The annual international competition tests students' creativity and problem-solving ability by working under pressure to solve a real-world business problem. This year’s theme was ‘Entrepreneurship in a Changing Global Environment’.
The team of RSM bachelor students from study association STAR had laid the groundwork for their victory in Rotterdam. They wrote a 35-page business plan on a business case in June 2017. “Actions to manage the team and helping them succeed had been an ongoing process ever since the new board was appointed,” says Indian BSc IBA student Rahul Joshi chairman and treasurer of the RSM STAR Case Society Board 2017-2018.
One-day case study
Once selected to progress, the final round of the competition saw five teams of four students compete for first place. In addition to RSM, the finalist teams were from Singapore Management University, Australian National University, Ateneo de Manila University, and the host institution of Hong Kong Baptist University.
In the final, the student teams were given a study room, stationery, a computer, and finally, a business case. The case concerned a Chinese e-commerce start-up, whose CEO was relying on funding from a majority shareholder who was now reneging on his promise. The RSM team was accompanied and supervised by Dr Otto Koppius, assistant professor of business analytics at RSM.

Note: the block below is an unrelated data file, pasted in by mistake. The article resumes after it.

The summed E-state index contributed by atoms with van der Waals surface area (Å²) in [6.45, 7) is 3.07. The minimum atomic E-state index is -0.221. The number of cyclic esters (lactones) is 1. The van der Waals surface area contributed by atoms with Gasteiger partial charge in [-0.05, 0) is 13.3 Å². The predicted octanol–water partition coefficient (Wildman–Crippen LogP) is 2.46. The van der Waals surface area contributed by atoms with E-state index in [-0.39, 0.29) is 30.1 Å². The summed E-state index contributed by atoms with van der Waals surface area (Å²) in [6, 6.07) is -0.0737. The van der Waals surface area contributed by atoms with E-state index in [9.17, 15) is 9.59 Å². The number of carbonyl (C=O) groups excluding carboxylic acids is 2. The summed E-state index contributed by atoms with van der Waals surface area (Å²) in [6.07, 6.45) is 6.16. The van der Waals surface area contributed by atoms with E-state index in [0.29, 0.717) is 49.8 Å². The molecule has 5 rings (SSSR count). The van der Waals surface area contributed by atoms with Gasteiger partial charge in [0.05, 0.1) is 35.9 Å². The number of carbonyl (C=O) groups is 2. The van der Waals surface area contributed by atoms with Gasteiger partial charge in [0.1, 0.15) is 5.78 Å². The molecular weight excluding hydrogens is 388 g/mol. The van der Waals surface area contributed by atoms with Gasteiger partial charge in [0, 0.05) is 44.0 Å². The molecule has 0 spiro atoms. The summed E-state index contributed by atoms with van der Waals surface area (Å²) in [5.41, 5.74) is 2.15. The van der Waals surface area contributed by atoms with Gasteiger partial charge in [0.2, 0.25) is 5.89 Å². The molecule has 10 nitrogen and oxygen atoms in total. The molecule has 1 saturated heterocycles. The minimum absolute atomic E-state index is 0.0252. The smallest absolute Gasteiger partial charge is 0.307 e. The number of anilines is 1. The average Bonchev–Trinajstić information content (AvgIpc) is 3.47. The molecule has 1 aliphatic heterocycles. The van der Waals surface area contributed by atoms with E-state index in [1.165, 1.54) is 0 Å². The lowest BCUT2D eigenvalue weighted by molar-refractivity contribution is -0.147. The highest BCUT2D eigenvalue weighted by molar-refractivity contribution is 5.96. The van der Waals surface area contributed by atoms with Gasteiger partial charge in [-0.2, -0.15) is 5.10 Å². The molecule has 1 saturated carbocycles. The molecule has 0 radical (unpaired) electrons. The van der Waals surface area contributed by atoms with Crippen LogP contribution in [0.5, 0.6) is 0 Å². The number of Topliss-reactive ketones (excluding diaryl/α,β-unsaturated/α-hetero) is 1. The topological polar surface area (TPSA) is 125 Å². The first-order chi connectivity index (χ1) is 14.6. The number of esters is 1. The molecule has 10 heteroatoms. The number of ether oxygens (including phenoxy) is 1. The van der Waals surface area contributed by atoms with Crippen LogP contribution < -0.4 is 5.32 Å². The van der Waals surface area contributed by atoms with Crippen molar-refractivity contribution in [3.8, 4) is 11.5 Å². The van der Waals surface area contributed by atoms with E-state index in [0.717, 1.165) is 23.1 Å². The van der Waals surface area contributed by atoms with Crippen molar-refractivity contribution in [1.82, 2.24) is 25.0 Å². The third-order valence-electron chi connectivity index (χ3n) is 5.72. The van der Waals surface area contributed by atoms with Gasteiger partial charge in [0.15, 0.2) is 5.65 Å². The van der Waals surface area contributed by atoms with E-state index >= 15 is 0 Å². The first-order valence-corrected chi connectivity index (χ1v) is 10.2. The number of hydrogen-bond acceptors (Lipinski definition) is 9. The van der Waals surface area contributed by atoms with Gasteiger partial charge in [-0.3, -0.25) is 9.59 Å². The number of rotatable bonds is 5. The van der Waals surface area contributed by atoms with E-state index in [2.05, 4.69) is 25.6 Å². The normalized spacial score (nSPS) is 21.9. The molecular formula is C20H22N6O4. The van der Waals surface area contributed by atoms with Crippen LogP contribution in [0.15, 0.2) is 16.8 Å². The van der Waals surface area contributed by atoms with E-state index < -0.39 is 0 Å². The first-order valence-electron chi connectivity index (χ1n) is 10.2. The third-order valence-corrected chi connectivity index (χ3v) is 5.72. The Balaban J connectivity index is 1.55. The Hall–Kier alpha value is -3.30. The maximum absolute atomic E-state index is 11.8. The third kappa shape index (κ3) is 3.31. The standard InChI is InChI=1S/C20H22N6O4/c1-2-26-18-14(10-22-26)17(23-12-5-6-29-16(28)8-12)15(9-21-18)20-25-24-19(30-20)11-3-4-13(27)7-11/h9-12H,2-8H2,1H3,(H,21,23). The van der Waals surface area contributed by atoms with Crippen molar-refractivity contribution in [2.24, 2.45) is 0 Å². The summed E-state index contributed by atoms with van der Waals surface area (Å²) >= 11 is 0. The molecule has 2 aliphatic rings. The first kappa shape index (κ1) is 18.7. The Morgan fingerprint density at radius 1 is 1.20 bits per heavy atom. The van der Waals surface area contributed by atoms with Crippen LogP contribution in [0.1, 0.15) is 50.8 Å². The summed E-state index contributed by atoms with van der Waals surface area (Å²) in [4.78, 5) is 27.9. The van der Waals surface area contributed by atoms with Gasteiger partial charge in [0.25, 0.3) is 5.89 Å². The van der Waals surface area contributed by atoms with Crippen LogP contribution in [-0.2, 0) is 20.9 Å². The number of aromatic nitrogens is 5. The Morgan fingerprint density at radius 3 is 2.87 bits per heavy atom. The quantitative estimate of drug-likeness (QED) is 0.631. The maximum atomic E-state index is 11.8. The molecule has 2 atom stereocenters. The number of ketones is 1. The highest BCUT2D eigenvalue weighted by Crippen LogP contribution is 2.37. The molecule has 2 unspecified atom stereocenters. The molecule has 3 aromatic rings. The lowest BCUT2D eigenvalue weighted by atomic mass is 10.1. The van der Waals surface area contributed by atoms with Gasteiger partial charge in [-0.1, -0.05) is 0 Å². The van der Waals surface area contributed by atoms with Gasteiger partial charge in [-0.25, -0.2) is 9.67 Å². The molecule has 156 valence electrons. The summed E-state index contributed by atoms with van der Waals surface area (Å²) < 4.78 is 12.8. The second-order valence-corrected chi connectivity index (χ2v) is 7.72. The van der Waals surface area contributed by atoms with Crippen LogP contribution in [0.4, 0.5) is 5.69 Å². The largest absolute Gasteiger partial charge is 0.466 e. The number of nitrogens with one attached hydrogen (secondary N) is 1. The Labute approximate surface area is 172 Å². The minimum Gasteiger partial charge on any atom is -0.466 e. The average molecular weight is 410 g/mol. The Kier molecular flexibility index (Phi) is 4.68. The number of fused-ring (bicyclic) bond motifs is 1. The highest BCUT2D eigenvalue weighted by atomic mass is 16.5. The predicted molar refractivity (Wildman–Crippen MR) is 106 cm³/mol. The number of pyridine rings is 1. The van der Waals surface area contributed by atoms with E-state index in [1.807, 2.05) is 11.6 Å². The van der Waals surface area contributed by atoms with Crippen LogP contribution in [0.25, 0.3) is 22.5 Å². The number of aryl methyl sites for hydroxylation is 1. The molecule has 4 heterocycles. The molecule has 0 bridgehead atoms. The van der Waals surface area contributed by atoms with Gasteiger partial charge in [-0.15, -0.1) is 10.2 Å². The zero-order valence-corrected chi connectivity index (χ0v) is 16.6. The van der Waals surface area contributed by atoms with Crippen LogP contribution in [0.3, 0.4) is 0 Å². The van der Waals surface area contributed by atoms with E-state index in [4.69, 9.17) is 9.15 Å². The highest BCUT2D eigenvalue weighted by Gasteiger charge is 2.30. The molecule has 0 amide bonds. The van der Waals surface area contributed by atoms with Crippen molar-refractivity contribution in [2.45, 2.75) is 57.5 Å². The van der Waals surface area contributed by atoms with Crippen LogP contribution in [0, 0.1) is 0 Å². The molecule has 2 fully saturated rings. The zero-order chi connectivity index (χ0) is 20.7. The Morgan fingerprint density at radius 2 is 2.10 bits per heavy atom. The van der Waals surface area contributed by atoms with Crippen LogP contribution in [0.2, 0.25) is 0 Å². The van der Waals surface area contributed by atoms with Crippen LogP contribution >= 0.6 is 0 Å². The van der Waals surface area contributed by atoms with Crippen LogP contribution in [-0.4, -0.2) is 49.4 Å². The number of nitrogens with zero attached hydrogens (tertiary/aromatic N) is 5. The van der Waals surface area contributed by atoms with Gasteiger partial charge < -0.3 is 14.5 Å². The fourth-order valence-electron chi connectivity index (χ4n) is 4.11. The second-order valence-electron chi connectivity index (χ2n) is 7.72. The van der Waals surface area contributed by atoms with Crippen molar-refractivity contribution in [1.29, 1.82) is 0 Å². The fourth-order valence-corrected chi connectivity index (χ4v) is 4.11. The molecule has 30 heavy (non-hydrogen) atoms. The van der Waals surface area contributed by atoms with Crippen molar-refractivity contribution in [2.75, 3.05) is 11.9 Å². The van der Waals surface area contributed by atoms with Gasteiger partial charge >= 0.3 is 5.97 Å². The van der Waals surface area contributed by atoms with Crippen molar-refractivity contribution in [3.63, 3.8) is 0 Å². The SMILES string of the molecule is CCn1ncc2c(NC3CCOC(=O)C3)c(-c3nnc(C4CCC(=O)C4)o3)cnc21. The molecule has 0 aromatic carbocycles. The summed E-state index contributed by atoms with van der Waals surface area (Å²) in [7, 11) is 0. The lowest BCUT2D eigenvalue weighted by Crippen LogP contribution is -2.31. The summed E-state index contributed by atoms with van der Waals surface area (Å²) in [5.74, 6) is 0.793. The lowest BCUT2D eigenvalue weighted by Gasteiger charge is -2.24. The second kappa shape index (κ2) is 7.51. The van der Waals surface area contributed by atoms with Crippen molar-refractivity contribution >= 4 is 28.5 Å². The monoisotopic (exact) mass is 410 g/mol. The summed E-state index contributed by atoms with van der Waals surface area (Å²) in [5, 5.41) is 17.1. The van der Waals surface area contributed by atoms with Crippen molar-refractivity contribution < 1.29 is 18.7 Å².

“Positioning the CEO as our client, we uncovered a way to consolidate his outstanding debt, and build a business plan for him to pursue his actual dream: virtual-reality-enabled e-commerce,” says Joshi.
The same afternoon, the teams held a 20-minute presentation, followed by a 15-minute Q&R with the judges, who were all professors from various educational institutions in Hong Kong, including the Hong Kong Baptist University and the Hong Kong University of Science and Technology (HKUST).
“Competing against brilliant students from around the world is a true test of your capabilities – our success was the fruit of the team’s hard labour,” said Danish BSc IBA student Adam Moth.
“All of us cherish the excellent education we’re receiving at RSM, but theories and models can only take us so far,” Moth said, adding that this is why he and team members Benjamin Reinitzer, Simon Matar and Basile Rohrlich joined the RSM STAR Case Society.
“We wanted to learn how to apply our education in a practical manner. This competition was an extension of that, and getting to compete with other talented students from around the world brought these ambitions to the next level.”
IIBD and STAR
Hosted by Hong Kong Baptist University (HKBU) since its creation in 1993, the Wing Lung Bank International Institute for Business Development (IIBD) is an international consortium comprised of 18 member universities in Australia, Canada, China, Sweden, Thailand, the Netherlands, the Philippines, the UK and the USA. IIBD’s mission is to facilitate the growth and development of international business education activities through the cooperation and joint ventures with its global network.
STAR is the study association of Rotterdam School of Management, Erasmus University (RSM). With more than 6,500 members, STAR is Europe’s largest student-ruled study association and above all the most active and professional study association in the Netherlands. Each year, about 300 dedicated active members organise STAR projects that reach thousands of students.